Herbert Boyer

Stanley N. Cohen

Paul Berg

Herbert Boyer

Stanley N. Cohen

DNAs are called cloning vectors (a vector is a delivery agent). They are typically plasmids or viral DNAs.

3. Joining two DNA fragments covalently. The enzyme DNA ligase links the cloning vector and DNA to be cloned. Composite DNA molecules comprising covalently linked segments from two or more sources are called recombinant DNAs.

4. Moving recombinant DNA from the test tube to a host cell that will provide the enzymatic machinery for DNA replication.

5. Selecting or identifying host cells that contain recombinant DNA.

The methods used to accomplish these and related tasks are collectively referred to as recombinant DNA technology or, more informally, genetic engineering.

Much of our initial discussion will focus on DNA cloning in the bacterium Escherichia coli, the first organism used for recombinant DNA work and still the most common host cell. E. coli has many advantages: its DNA metabolism (like many other of its biochemical processes) is well understood; many naturally occurring cloning vectors associated with E. coli, such as plasmids and bacteriophages (bacterial viruses; also called phages), are well characterized; and techniques are available for moving DNA expeditiously from one bac terial cell to another. We also address DNA cloning in other organisms, a topic discussed more fully later in the chapter.

Restriction Endonucleases and DNA Ligase Yield Recombinant DNA

Particularly important to recombinant DNA technology is a set of enzymes (Table 9-1) made available through decades of research on nucleic acid metabolism. Two classes of enzymes lie at the heart of the general approach to generating and propagating a recombinant DNA molecule (Fig. 9-1). First, restriction endonu-cleases (also called restriction enzymes) recognize and cleave DNA at specific DNA sequences (recognition sequences or restriction sites) to generate a set of smaller fragments. Second, the DNA fragment to be cloned can be joined to a suitable cloning vector by using DNA ligases to link the DNA molecules together. The recombinant vector is then introduced into a host cell, which amplifies the fragment in the course of many generations of cell division.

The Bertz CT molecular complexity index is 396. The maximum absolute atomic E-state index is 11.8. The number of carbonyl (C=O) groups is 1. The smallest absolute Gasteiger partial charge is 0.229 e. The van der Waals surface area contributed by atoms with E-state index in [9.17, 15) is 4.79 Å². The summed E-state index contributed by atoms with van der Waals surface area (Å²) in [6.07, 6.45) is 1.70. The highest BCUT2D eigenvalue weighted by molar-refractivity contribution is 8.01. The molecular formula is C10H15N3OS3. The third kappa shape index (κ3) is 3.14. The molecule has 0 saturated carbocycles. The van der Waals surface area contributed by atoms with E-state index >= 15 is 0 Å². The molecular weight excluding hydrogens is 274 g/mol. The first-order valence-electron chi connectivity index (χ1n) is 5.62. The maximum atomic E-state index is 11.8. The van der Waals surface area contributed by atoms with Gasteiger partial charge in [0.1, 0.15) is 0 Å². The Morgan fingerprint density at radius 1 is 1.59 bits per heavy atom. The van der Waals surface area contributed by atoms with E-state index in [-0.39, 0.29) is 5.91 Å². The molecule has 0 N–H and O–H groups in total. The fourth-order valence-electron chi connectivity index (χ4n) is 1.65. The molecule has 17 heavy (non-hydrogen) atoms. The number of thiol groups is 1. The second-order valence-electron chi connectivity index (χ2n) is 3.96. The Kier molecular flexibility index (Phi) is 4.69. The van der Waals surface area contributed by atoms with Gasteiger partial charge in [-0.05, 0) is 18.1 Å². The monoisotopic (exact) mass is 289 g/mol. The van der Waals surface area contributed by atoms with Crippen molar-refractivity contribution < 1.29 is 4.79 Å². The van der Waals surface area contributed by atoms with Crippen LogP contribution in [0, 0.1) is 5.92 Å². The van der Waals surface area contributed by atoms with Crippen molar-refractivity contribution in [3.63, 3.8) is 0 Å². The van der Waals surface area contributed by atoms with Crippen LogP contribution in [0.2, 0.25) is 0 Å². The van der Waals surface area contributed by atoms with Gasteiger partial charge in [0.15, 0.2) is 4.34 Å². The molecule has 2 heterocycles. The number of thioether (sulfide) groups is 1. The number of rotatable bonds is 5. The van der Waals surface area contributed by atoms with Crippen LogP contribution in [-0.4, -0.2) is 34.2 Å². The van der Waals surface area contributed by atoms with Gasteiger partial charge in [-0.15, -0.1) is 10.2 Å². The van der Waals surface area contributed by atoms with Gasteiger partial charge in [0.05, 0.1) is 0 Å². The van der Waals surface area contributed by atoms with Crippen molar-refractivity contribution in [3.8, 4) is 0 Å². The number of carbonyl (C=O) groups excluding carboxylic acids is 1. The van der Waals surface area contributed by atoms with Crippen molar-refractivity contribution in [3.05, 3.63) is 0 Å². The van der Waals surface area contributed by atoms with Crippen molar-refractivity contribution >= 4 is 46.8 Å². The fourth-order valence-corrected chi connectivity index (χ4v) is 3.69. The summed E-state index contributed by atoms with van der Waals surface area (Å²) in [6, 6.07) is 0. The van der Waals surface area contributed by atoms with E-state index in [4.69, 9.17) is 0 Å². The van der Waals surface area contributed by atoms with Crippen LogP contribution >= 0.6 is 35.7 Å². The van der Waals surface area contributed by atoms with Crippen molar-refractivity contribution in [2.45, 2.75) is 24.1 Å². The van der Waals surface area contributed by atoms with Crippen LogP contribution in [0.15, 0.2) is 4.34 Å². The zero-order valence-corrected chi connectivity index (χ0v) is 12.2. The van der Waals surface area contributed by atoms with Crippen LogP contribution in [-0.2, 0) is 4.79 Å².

Restriction endonucleases are found in a wide range of bacterial species. Werner Arber discovered in the early 1960s that their biological function is to recognize and cleave foreign DNA (the DNA of an infecting virus, for example); such DNA is said to be restricted. In the host cell's DNA, the sequence that would be recognized

TABLE 9-1 Some Enzymes Used in Recombinant DNA Technology



Type II restriction endonucleases

Cleave DNAs at specific base sequences

DNA ligase

Joins two DNA molecules or fragments

DNA polymerase I (E. coli)

Fills gaps in duplexes by stepwise addition of nucleotides to 3' ends

Reverse transcriptase

Makes a DNA copy of an RNA molecule

Polynucleotide kinase

Adds a phosphate to the 5'-OH end of a polynucleotide to label it or permit ligation

Terminal transferase

Adds homopolymer tails to the 3'-OH ends of a linear duplex

Exonuclease III

Removes nucleotide residues from the 3' ends of a DNA strand

Bacteriophage A exonuclease

Removes nucleotides from the 5' ends of a duplex to expose single-stranded 3' ends

Alkaline phosphatase

Removes terminal phosphates from either the 5' or 3' end (or both)

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